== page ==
Back to Academy
Table of Contents
It’s our most valuable resource. And in a post-COVID world, people are paying attention to how they’re spending their time more than ever before. While hallway meetings and quick desk-side check-ins used to be commonplace, the rise in asynchronous communication has led many people to ask one big question:
Is this meeting essential?
Retrospectives are not immune to this scrutiny. The fact is that quality retrospectives require time, patience, and practice. Unfortunately, those are three things that many people, teams, and even organizations regularly lack.
Let’s break it down.
If your team retrospects for one hour every two weeks, that’s 26 hours a year. Not including any action item follow-up or retrospective prep and planning that may require additional work.
If your team and leadership understand the value of retrospectives and are consistent, then 26 hours a year is a small price to pay.
However, if anyone in your organization doubts the value of retrospectives, that is 26 hours that would be better spent working through projects and tasks.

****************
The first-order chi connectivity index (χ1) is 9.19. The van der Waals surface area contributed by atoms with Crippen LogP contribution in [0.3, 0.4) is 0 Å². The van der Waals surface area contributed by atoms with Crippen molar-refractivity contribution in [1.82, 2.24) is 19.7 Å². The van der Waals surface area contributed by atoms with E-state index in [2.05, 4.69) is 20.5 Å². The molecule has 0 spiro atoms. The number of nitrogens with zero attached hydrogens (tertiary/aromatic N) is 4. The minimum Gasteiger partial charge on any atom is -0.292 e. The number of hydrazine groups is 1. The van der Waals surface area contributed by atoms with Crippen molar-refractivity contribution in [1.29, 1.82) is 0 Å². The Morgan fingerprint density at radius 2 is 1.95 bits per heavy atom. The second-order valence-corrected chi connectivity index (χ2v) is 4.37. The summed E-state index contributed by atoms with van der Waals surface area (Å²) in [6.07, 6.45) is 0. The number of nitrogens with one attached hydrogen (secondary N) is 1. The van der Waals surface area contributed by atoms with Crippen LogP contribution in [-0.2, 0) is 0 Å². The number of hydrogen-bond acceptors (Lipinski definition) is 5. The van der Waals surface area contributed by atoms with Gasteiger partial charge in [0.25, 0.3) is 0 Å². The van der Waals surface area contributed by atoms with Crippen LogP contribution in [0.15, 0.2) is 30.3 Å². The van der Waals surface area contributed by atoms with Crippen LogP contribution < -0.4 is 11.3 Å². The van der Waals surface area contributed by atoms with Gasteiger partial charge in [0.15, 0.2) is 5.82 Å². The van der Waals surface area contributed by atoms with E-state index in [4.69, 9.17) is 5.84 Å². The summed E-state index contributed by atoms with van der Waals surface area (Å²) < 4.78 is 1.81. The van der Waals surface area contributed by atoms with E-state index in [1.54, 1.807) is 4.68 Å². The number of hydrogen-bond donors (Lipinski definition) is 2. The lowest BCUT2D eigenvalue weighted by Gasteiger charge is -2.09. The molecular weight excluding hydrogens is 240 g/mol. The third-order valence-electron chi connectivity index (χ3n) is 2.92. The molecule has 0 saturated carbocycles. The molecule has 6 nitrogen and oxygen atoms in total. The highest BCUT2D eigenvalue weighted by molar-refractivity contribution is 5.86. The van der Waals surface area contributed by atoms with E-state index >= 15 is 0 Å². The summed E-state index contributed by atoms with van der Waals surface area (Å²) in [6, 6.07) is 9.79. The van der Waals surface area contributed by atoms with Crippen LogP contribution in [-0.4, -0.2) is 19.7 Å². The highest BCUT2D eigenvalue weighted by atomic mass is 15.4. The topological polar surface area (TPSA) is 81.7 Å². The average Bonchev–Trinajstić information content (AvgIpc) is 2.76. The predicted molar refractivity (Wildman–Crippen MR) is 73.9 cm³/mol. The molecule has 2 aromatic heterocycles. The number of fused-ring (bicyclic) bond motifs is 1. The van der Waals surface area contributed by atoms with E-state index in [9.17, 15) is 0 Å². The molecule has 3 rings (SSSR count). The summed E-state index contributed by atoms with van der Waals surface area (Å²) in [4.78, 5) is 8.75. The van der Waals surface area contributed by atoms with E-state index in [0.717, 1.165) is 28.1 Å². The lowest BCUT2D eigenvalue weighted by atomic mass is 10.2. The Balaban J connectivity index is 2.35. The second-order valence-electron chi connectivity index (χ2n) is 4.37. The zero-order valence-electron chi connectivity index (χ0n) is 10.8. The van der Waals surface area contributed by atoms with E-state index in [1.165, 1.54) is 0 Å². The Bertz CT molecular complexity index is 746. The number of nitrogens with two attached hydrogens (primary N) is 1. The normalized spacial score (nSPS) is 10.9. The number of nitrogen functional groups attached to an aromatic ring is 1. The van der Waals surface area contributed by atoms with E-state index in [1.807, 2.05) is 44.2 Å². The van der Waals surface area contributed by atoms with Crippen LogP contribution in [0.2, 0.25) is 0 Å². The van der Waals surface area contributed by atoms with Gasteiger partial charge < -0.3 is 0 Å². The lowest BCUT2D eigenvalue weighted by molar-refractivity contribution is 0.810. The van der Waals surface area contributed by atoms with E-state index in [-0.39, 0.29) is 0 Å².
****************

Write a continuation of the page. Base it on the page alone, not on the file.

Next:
In the chapter, Retrospectives 101, we discuss the value of retrospectives and their role in helping teams continuously improve. We’ll now explore why people doubt the power of retros and some of the most common complaints facilitators across the world are hearing.
Gaining buy-in for retrospectives is not a given and can be difficult. Let’s dig into how doubt can manifest and explore a few strategies to help others see the time teams spend in their retrospectives as time invested.
Let’s start with one of the biggest complaints – we don’t have time.
In an ideal world, every project has patient stakeholders. There are never any unexpected blockers or issues in development, and the path to “done” is clear and easy. All projects are completed on time without stress or concern. Scope creep does not exist. ✂️
In the real world, none of that is true. And that’s a good thing. The fact that there is a time crunch and pressure to succeed is a good thing. Stakeholders want updates because they want you to succeed. The development will hit issues because you are creating something innovative, and there are impediments because you are growing.
Unfortunately, seeing the silver lining to the pressures of the world does not change the feeling that there is never enough time. These pressures can often be bad news for retrospective facilitators.
Retrospectives tend to be the first meeting on the chopping block when time seems short. Some team members feel that retrospectives waste valuable time when deadlines loom. After all, 26 extra hours can make a huge difference.